Unless the deaths climb drastically in coming weeks, this is starting to look like a huge hyped-up market manipulation of some kind.  I just do not see it as being as deadly as people are making it out to be.  Spreading fast, maybe so.  

influenza.jpg

Marvin - You are only giving the number of deaths, not the total number of cases, and most importantly the MORTALITY RATE.   Here is a more complete set of numbers, also from the CDC.  48.8 million sick, with 79,000 deaths.  That equates to a death rate of .0016 (ie 1.6 deaths per thousand cases of flu).  The estimate for the current strain is estimated at 2 to 3% (ie 20 to 30 deaths per thousand).  So if 50 million in the USA get this flu you could potentially have 1,000,000 to 1,500,000 people die of flu and/or flu related illness.  Yes, people die of the flu every year but this flu at a rate at least 10 times greater as what we are used to.

https://time.com/5610878/2018-2019-flu-season/

he 2018-2019 flu season may not have been as severe as the one that came before it, but it set a record of its own, the Centers for Disease Control and Prevention (CDC) say. It was the longest in a decade, lasting 21 weeks.

Fewer illnesses, hospitalizations and deaths were reported this year than during last year’s notoriously brutal flu season, earning the 2018-2019 season an overall severity rating of “moderate,” according to a new CDC recap. But the length and trajectory of the most recent flu season—which began in November, peaked in mid-February and trailed off in April—was unique, the CDC says.

Most flu seasons start off with lots of infections from influenza A viruses, which can be more severe and less responsive to vaccination than other subtypes, while generally less-severe influenza B viruses often strike later. But this year, the CDC says, two different phases of influenza A activity dominated the season, contributing to its unusual length. H1N1 circulated widely from October to mid-February, then H3N2 picked up from mid-February into the spring, according to the new report.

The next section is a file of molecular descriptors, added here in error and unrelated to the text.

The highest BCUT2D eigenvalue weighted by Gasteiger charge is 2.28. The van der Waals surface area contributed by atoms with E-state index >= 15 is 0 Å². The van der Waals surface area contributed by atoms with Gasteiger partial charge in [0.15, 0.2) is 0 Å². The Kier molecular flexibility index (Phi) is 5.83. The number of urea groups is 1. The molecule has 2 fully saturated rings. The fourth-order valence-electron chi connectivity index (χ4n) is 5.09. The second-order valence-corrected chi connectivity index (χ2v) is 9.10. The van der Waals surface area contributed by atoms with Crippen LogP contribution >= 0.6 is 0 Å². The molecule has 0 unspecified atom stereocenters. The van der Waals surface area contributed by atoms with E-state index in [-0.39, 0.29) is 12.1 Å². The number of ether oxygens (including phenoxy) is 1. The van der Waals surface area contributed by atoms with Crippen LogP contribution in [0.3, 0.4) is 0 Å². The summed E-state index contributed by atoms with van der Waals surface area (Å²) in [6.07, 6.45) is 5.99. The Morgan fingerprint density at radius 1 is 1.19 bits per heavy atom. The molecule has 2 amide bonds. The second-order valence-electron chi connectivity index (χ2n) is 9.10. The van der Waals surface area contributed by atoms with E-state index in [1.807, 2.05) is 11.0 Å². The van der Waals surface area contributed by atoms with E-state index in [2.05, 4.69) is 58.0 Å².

Even still, high early-season vaccination rates and a relatively effective annual vaccine appeared to help suppress illnesses. In total, the CDC estimates that up to 42.9 million people got sick during the 2018-2019 flu season, 647,000 people were hospitalized and 61,200 died. That’s fairly on par with a typical season, and well below the CDC’s 2017-2018 estimates of 48.8 million illnesses, 959,000 hospitalizations and 79,400 deaths.


Pediatric hospitalizations were similar to last year’s levels, the CDC says, but there were fewer pediatric deaths: 116 children died from the flu this year, compared to 183 last year.

Although the 2018-2019 flu season is over, the CDC is already reminding people to get vaccinated ahead of the 2019-2020 season, since it’s the best way to reduce the risk of getting and transmitting influenza. October, ahead of the bulk of flu season, is the best time to get vaccinated, according to the CDC.